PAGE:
A timeline of events involving the return of an NFL franchise to Los Angeles since the Rams and Raiders moved out of Los Angeles nearly two decades ago.
Jan. 12, 2016: During meetings in Houston, the NFL's relocation committee recommended Carson as its preferred site if the league decides to move a team to Los Angeles. Hours later, league owners approved a Rams move from St. Louis to the Inglewood stadium and gave the Chargers an option to join them.
Jan. 4, 2016: The San Diego Chargers, St. Louis Rams and Oakland Raiders file with the NFL for approval for relocation to Los Angeles beginning with the 2016 season.
Nov. 11, 2015: Disney CEO Bob Iger is selected by Carson Holdings Inc to oversee the Carson stadium project.
Aug. 11, 2015: NFL owners hear proposals on stadium plans in Carson and Inglewood.
May 31, 2015: Demolition crews implode the Hollywood Park Racetrack, where the Inglewood stadium would be built.
May 20, 2015: The league said during NFL meetings that if a stadium is built in Los Angeles by 2018, the city would become a candidate to host the 2020 Super Bowl.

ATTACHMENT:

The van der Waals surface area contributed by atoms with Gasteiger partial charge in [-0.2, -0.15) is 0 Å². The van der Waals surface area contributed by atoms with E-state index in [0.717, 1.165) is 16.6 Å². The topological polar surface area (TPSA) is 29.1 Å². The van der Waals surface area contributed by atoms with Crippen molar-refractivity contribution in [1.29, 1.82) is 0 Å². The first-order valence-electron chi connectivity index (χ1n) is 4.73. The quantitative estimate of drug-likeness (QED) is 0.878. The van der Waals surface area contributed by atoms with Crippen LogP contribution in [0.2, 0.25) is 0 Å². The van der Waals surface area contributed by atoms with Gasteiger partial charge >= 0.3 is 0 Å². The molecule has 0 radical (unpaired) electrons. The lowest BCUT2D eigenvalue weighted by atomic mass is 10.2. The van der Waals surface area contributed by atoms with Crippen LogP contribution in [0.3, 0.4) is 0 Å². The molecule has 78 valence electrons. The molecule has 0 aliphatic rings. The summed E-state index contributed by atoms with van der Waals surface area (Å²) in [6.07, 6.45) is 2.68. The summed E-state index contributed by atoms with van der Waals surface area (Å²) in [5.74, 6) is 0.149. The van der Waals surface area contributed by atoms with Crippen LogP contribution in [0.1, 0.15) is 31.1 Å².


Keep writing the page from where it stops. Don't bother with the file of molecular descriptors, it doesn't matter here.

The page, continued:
April 21, 2015: Carson's city council approves a plan to build an NFL stadium.
March 9, 2015: AEG announces it has dropped plans to bring an NFL stadium to downtown Los Angeles.
February 2015: The San Diego Chargers and the Oakland Raiders announce a plan to jointly build a 72,000-seat stadium in Carson, in the midst of talks with their respective cities to extend backstops. A mayor's advisory group announces it will speed up work on its proposal to keep the Chargers in San Diego.
January 2015: St. Louis Rams owner Stan Kroenke announces plans for an NFL stadium on the Inglewood property he purchased a year earlier.
December 2014: The Chargers announced plans to stay in San Diego for the 2015 season.
October 2014: A survey commissioned by the NFL is distributed to thousands of LA residents, asking for feedback regarding a franchise in Los Angeles.
January 2014: St. Louis Rams owner Stan Kroenke buys property in Inglewood through holding company.
Aug. 9, 2011: City council members unanimously approve a Memorandum of Understanding with Anschutz Entertainment Group (AEG), which requires a full Environmental Impact Review of the project and details a 55-year lease for the land under the existing West Hall of the Los Angeles Convention Center. With similarly approved proposals on the table, AEG and Majestic Realty are continuing to competitively court NFL teams.